multivariable Newton’s method

A matrix formulation of the Harmonic Balance method non-linear currents

December 14, 2014 ece1254 No comments , , , , , ,

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Because it was simple, a coordinate expansion of the Jacobian of the non-linear currents was good to get a feeling for the structure of the equations. However, a Jacobian of that form is impossibly slow to compute for larger \( N \). It seems plausible that eliminating the coordinate expansion, expressing both the currrent and the Jacobian directly in terms of the Harmonic Balance unknowns vector \( \BV \), would lead to a simpler set of equations that could be implemented in a computationally more effective way. To aid in this discovery, consider the simple RC load diode circuit of fig. 1. It’s not too hard to start from scratch with the time domain nodal equations for this circuit, which are

diodeWithResistorAndCapacitorFig1

fig. 1. Simple diode and resistor circuit

 

  1. \( 0 = i_s – i_d \)
  2. \( Z v^{(2)} + C dv^{(2)}/dt = i_d \)
  3. \( i_d = I_0 \lr{ e^{(v^{(1)} – v^{(2)})/V_T} – 1} \)

To setup for matrix form, let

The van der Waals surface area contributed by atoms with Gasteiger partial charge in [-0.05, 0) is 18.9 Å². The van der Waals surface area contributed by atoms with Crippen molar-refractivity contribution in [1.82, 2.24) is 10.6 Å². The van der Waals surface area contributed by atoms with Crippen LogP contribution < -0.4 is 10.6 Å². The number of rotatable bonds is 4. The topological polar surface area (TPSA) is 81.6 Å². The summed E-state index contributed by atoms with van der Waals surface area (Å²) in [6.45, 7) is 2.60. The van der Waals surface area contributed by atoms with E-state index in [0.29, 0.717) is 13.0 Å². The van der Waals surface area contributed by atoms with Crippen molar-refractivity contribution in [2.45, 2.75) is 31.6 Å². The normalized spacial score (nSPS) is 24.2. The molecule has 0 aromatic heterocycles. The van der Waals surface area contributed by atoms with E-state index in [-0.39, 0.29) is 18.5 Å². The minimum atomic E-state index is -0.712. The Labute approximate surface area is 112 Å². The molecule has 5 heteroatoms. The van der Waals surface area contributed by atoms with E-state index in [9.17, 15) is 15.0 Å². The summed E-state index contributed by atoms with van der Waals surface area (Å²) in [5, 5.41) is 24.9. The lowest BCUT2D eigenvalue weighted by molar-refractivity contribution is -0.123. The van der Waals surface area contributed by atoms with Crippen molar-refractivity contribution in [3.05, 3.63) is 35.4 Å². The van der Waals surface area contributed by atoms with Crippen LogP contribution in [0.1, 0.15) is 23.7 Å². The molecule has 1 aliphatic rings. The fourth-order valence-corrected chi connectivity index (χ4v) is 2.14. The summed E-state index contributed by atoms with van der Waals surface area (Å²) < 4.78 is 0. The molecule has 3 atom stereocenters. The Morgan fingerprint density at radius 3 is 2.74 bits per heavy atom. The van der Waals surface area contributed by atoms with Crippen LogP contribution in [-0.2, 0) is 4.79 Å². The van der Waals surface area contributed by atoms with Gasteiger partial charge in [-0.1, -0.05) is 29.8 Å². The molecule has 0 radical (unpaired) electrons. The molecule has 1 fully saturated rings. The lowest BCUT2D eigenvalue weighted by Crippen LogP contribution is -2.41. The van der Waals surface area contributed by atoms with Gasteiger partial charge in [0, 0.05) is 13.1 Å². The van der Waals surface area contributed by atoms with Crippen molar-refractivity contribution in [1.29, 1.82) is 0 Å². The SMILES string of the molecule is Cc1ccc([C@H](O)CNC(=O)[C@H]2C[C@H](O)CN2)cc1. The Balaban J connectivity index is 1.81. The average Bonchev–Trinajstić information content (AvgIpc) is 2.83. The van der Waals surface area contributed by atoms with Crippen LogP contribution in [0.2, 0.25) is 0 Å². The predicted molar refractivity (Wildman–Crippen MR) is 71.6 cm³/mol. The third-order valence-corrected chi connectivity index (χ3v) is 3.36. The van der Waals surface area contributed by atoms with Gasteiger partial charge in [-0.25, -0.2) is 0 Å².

\begin{equation}\label{eqn:diodeRLCSample:1240}
\Bv(t) =
\begin{bmatrix}
v^{(1)}(t) \\
v^{(2)}(t) \\
\end{bmatrix}
\end{equation}
\begin{equation}\label{eqn:diodeRLCSample:1140}
\BG =
\begin{bmatrix}
0 & 0 \\
0 & Z \\
\end{bmatrix}
\end{equation}
\begin{equation}\label{eqn:diodeRLCSample:1160}
\BC =
\begin{bmatrix}
0 & 0 \\
0 & C \\
\end{bmatrix}
\end{equation}
\begin{equation}\label{eqn:diodeRLCSample:1180}
\Bd =
\begin{bmatrix}
1 \\
-1
\end{bmatrix}
\end{equation}
\begin{equation}\label{eqn:diodeRLCSample:1200}
\Bb =
\begin{bmatrix}
1 \\
0
\end{bmatrix},
\end{equation}

so that the time domain equations can be written as

\begin{equation}\label{eqn:diodeRLCSample:1220}
\BG \Bv(t)
+ \BC \Bv'(t)
=
\Bb i_s(t)
+
I_0
\Bd
\lr{
e^{ (v^{(1)}(t) – v^{(2)}(t))/V_T} – 1
}
=
\begin{bmatrix}
\Bb & -I_0 \Bd
\end{bmatrix}
\begin{bmatrix}
i_s(t) \\
1
\end{bmatrix}
+
I_0 \Bd
e^{ (v^{(1)}(t) – v^{(2)}(t))/V_T}.
\end{equation}

Harmonic Balance is essentially the assumption that the input and outputs are assumed to be a bandwidth limited periodic signal, and the non-linear components can be approximated by the same

\begin{equation}\label{eqn:diodeRLCSample:1260}
i_s(t) = \sum_{n=-N}^N I^{(s)}_n e^{ j \omega_0 n t },
\end{equation}
\begin{equation}\label{eqn:diodeRLCSample:1280}
v^{(k)}(t) =
\sum_{n=-N}^N V^{(k)}_n e^{ j \omega_0 n t },
\end{equation}
\begin{equation}\label{eqn:diodeRLCSample:1300}
\epsilon(t) =
e^{ (v^{(1)}(t) – v^{(2)}(t))/V_T}
\simeq
\sum_{n=-N}^N E_n e^{ j \omega_0 n t },
\end{equation}